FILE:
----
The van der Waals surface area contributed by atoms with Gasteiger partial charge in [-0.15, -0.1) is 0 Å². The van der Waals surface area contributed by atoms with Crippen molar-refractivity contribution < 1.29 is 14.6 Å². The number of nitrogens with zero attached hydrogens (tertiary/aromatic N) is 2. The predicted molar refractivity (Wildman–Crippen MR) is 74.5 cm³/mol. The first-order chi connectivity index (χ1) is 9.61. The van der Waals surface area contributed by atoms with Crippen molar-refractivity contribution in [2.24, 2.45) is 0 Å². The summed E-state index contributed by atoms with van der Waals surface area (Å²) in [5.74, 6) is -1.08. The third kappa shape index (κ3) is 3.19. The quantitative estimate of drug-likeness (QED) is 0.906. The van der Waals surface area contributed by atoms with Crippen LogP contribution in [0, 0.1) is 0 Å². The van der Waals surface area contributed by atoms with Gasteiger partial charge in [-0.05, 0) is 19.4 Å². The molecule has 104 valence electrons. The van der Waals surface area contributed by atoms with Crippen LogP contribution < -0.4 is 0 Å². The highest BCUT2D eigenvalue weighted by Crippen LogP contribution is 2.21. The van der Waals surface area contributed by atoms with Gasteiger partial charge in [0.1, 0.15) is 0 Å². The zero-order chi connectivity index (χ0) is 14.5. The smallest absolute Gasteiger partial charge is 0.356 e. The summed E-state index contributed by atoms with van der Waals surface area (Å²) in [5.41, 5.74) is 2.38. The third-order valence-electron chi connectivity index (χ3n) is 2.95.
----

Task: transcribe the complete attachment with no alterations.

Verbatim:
The van der Waals surface area contributed by atoms with Gasteiger partial charge in [-0.15, -0.1) is 0 Å². The van der Waals surface area contributed by atoms with Crippen molar-refractivity contribution < 1.29 is 14.6 Å². The number of nitrogens with zero attached hydrogens (tertiary/aromatic N) is 2. The predicted molar refractivity (Wildman–Crippen MR) is 74.5 cm³/mol. The first-order chi connectivity index (χ1) is 9.61. The van der Waals surface area contributed by atoms with Crippen molar-refractivity contribution in [2.24, 2.45) is 0 Å². The summed E-state index contributed by atoms with van der Waals surface area (Å²) in [5.74, 6) is -1.08. The third kappa shape index (κ3) is 3.19. The quantitative estimate of drug-likeness (QED) is 0.906. The van der Waals surface area contributed by atoms with Crippen LogP contribution in [0, 0.1) is 0 Å². The van der Waals surface area contributed by atoms with Gasteiger partial charge in [-0.05, 0) is 19.4 Å². The molecule has 104 valence electrons. The van der Waals surface area contributed by atoms with Crippen LogP contribution < -0.4 is 0 Å². The highest BCUT2D eigenvalue weighted by Crippen LogP contribution is 2.21. The van der Waals surface area contributed by atoms with Gasteiger partial charge in [0.1, 0.15) is 0 Å². The zero-order chi connectivity index (χ0) is 14.5. The smallest absolute Gasteiger partial charge is 0.356 e. The summed E-state index contributed by atoms with van der Waals surface area (Å²) in [5.41, 5.74) is 2.38. The third-order valence-electron chi connectivity index (χ3n) is 2.95.